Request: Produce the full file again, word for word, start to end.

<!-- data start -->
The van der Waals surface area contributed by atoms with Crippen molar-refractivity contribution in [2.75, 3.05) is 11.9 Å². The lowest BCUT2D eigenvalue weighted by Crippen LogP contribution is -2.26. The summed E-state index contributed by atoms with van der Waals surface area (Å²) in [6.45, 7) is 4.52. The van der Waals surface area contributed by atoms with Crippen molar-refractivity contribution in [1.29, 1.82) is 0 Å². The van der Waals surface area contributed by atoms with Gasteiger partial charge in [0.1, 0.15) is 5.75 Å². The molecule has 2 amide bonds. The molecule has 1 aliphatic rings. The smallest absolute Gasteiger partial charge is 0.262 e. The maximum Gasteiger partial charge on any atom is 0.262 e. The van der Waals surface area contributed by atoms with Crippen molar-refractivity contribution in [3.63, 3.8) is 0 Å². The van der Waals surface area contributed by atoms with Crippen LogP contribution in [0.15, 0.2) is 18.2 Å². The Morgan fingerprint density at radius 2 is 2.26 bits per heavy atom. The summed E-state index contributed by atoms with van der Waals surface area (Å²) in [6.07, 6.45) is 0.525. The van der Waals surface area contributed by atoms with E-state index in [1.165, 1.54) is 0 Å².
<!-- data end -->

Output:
The van der Waals surface area contributed by atoms with Crippen molar-refractivity contribution in [2.75, 3.05) is 11.9 Å². The lowest BCUT2D eigenvalue weighted by Crippen LogP contribution is -2.26. The summed E-state index contributed by atoms with van der Waals surface area (Å²) in [6.45, 7) is 4.52. The van der Waals surface area contributed by atoms with Crippen molar-refractivity contribution in [1.29, 1.82) is 0 Å². The van der Waals surface area contributed by atoms with Gasteiger partial charge in [0.1, 0.15) is 5.75 Å². The molecule has 2 amide bonds. The molecule has 1 aliphatic rings. The smallest absolute Gasteiger partial charge is 0.262 e. The maximum Gasteiger partial charge on any atom is 0.262 e. The van der Waals surface area contributed by atoms with Crippen molar-refractivity contribution in [3.63, 3.8) is 0 Å². The van der Waals surface area contributed by atoms with Crippen LogP contribution in [0.15, 0.2) is 18.2 Å². The Morgan fingerprint density at radius 2 is 2.26 bits per heavy atom. The summed E-state index contributed by atoms with van der Waals surface area (Å²) in [6.07, 6.45) is 0.525. The van der Waals surface area contributed by atoms with E-state index in [1.165, 1.54) is 0 Å².